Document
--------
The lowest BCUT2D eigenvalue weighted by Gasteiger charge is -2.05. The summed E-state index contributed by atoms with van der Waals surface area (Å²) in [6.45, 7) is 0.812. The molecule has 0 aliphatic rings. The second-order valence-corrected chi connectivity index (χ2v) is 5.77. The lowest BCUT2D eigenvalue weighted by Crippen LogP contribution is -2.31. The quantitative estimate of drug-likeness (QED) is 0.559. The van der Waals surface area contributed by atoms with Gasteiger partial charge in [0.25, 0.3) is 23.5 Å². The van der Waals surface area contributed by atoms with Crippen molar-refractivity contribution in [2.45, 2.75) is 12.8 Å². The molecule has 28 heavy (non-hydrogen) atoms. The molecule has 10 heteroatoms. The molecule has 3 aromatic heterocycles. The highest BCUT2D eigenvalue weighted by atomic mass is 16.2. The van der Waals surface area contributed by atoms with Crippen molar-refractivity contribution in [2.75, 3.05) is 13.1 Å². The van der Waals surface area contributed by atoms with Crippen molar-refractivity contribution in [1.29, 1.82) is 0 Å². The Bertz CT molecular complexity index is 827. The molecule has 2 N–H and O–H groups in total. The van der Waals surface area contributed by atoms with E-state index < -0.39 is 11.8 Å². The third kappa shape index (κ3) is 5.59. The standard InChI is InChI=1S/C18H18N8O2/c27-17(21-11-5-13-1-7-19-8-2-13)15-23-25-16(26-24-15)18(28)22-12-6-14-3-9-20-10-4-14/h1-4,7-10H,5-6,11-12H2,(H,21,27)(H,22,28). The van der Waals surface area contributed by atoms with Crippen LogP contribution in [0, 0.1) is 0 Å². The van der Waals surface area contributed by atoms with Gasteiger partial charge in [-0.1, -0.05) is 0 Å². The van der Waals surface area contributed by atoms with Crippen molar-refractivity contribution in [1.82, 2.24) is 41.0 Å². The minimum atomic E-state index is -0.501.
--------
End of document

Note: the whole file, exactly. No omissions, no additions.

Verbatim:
The lowest BCUT2D eigenvalue weighted by Gasteiger charge is -2.05. The summed E-state index contributed by atoms with van der Waals surface area (Å²) in [6.45, 7) is 0.812. The molecule has 0 aliphatic rings. The second-order valence-corrected chi connectivity index (χ2v) is 5.77. The lowest BCUT2D eigenvalue weighted by Crippen LogP contribution is -2.31. The quantitative estimate of drug-likeness (QED) is 0.559. The van der Waals surface area contributed by atoms with Gasteiger partial charge in [0.25, 0.3) is 23.5 Å². The van der Waals surface area contributed by atoms with Crippen molar-refractivity contribution in [2.45, 2.75) is 12.8 Å². The molecule has 28 heavy (non-hydrogen) atoms. The molecule has 10 heteroatoms. The molecule has 3 aromatic heterocycles. The highest BCUT2D eigenvalue weighted by atomic mass is 16.2. The van der Waals surface area contributed by atoms with Crippen molar-refractivity contribution in [2.75, 3.05) is 13.1 Å². The van der Waals surface area contributed by atoms with Crippen molar-refractivity contribution in [1.29, 1.82) is 0 Å². The Bertz CT molecular complexity index is 827. The molecule has 2 N–H and O–H groups in total. The van der Waals surface area contributed by atoms with E-state index < -0.39 is 11.8 Å². The third kappa shape index (κ3) is 5.59. The standard InChI is InChI=1S/C18H18N8O2/c27-17(21-11-5-13-1-7-19-8-2-13)15-23-25-16(26-24-15)18(28)22-12-6-14-3-9-20-10-4-14/h1-4,7-10H,5-6,11-12H2,(H,21,27)(H,22,28). The van der Waals surface area contributed by atoms with Crippen LogP contribution in [0, 0.1) is 0 Å². The van der Waals surface area contributed by atoms with Gasteiger partial charge in [-0.1, -0.05) is 0 Å². The van der Waals surface area contributed by atoms with Crippen molar-refractivity contribution in [1.82, 2.24) is 41.0 Å². The minimum atomic E-state index is -0.501.